Tuesday 11 April 2017

Newsletter March 2017

Newsletter March 2017.

March has been a month of contrasting weather, with temperatures stretching from heights of 25'C when we are basking in the sunshine and considering our Spring planting to the depths of -7'C within a few days when the ground is hard and tracking is difficult. We welcome summer migrants as they start to arrive and display over this month, but I was pleasantly surprised to hear my first cuckoo call as early as 20th March this year.

However the weather took a chilly turn just as Keith and Alan arrived into Asturias airport and certainly the start of their Watching for Wolves tour produced some cold conditions for viewing. They were able to see some excellent fresh wolf tracks on their first wolf watch of 2nd March which made the brisk, early-morning start even more worthwhile. Good views of stonechat, woodlark, Dartford warbler and the local white storks on their nests proved fascinating too, but the highlight of this first full day of their tour was the opportunity to watch a wildcat stalking prey at close quarters before it darted off into the forest, unsuccessful on this occasion.

A family party of wild boar  were observed during the evening wolf watch on Friday 3rd, when the unusual behaviour of several stags running as if being chased through the woods very close to John, Keith and Alan gave credence to the feeling that wolf was not far away.

Later in the evening several roe deer made an appearance, but the wolf was elusive on this watch. During the Friday's visit to Villafafila, marsh, hen and Montague's Harriers were all seen along with red kite, lapwing, avocet, black-winged stilt, greylag geese, wigeon, pochard, mallard, teal, pintail, shellduck , crested lark and Keith's favourite the shoveller duck.

The great bustards were displaying in full force despite the strong wind and in total, over 300 of these amazing birds were seen by John, Keith and Alan.

The journey to Villafafila was broken at the Rio
Esla where Keith was delighted to photograph golden eagle and the river was alive with bird life, including two great white egrets, kingfisher, pochard, teal, mallard, chiffchaff, blue rock thrush, crag martin, barn swallow, common buzzard, cormorant, grey heron, raven, marsh harrier and red kite.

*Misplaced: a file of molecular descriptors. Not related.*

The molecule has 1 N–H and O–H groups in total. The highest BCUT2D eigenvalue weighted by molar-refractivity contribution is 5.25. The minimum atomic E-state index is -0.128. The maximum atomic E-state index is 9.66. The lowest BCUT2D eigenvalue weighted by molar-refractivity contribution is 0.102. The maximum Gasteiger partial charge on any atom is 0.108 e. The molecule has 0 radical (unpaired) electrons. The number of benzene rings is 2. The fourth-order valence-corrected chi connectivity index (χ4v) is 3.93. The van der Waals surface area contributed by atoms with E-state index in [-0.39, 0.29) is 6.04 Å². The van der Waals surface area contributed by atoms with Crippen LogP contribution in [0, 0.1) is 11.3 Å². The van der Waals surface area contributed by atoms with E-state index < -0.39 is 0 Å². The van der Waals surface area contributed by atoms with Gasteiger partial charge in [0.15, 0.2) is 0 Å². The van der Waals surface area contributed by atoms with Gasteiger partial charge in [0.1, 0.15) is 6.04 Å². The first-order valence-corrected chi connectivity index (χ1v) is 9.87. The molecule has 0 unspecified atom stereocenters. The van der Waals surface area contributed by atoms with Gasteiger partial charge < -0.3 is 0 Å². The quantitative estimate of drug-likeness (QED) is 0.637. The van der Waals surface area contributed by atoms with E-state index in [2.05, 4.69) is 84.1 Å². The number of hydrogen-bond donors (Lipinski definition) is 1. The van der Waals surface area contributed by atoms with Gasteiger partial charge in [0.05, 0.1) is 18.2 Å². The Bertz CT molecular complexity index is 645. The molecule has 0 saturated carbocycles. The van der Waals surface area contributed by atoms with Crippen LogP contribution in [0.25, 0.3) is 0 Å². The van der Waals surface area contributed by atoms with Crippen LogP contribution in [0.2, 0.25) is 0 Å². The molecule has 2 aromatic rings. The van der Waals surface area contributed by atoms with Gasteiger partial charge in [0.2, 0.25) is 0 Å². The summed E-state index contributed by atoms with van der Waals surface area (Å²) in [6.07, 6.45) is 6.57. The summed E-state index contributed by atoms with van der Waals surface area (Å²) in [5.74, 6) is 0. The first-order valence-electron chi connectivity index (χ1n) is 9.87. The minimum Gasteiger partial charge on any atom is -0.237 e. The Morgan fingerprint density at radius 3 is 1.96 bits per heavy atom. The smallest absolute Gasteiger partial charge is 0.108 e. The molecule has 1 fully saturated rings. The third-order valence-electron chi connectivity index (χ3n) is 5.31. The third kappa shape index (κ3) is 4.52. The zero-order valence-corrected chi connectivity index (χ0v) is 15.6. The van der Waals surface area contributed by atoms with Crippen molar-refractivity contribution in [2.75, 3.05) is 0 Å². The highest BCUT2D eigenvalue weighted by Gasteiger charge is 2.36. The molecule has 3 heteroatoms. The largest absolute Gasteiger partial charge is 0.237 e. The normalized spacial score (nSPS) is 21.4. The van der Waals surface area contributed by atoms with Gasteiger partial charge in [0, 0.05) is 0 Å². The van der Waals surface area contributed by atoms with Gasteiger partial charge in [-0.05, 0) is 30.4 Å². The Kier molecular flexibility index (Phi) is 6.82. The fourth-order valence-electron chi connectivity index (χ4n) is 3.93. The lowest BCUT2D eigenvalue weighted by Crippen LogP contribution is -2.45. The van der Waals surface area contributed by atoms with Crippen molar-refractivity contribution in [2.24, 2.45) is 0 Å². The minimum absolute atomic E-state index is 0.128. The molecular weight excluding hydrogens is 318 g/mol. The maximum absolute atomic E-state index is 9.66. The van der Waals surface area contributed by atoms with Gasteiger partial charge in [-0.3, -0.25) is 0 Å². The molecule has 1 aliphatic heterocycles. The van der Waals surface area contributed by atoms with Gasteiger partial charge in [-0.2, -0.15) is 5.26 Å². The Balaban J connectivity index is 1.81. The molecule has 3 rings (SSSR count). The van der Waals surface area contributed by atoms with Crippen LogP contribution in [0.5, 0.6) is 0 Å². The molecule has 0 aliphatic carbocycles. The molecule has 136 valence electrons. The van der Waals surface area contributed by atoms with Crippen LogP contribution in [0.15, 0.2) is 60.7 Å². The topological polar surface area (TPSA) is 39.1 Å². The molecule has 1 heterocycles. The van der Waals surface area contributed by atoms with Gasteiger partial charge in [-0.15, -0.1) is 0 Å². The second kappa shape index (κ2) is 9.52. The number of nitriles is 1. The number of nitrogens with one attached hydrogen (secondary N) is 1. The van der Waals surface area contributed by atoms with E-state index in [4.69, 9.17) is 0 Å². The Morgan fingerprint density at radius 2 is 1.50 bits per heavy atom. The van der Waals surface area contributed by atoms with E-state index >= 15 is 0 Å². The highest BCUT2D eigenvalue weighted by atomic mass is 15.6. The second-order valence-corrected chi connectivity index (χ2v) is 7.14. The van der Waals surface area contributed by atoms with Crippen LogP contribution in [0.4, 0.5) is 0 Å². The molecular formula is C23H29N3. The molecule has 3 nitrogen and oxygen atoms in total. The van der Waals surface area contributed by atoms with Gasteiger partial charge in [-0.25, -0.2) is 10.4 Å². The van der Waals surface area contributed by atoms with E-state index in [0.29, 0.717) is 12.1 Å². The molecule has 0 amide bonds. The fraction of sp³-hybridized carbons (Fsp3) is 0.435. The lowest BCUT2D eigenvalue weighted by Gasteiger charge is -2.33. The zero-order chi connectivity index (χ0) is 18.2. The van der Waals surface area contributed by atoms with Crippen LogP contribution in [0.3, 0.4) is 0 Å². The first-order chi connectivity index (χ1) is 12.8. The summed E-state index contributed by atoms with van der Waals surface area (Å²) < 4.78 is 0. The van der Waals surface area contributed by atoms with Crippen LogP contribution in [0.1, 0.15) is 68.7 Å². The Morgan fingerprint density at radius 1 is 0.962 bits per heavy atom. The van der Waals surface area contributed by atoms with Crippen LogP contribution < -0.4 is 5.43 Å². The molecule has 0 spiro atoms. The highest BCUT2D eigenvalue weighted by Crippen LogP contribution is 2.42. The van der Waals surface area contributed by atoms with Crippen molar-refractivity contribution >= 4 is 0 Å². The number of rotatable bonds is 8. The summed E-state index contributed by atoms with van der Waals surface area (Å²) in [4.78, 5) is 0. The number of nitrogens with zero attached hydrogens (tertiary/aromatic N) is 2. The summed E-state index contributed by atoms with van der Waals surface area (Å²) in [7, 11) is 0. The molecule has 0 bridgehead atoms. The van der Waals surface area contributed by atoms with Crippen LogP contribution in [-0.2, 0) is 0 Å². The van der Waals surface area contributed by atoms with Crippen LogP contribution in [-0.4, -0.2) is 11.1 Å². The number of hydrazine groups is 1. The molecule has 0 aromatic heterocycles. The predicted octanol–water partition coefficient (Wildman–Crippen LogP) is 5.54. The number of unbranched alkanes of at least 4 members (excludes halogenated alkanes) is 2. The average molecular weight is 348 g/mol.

More wild boar were seen on Sunday,10 in total, plus many red deer stags and hinds as Keith and Alan could add red squirrel and long-tailed tit to their growing list.

The cold conditions braved at the start of the tour dispelled by Monday 6th and a fabulous day started out with the best news! During a bright morning watch John, Keith and Alan were all able to enjoy incredible views of a light-coloured wolf as it loped along the track at times with a slight limp and remaining well within everyone's view for several minutes.. As you will see from this video of John's, it then turns off into the heather and wags its tail as if greeting another wolf.  This clear view was treat enough for John, Keith and Alan as they congratulated themselves on such a good start to an exciting day. Certainly the visit to the Douro gorge was enjoyed in continued perfect conditions and no-one was disappointed with the sights on offer there. John, Keith and Alan were able to photograph and basically enjoy wonderful views of two golden eagles, Egyptian vulture, red billed chough, griffon vulture, crag martin, house martin, red kite, black kite plus  a flock of azure-winged magpies.  All this with the sound and movement of hundreds of bees  bringing the almond trees alive with the sound of their buzzing and their busy movement from blossom to blossom.

Alan's video of a natterjack toad was also relayed over dinner that evening along with the wolf video...what a successful day!

The last full day of the tour gave Keith and Alan the opportunity to explore local villages, including the atmospheric Santa Cruz de la Cuerregos with its wonderful ancient sweet chestnut trees displaying such intricate bark patterns.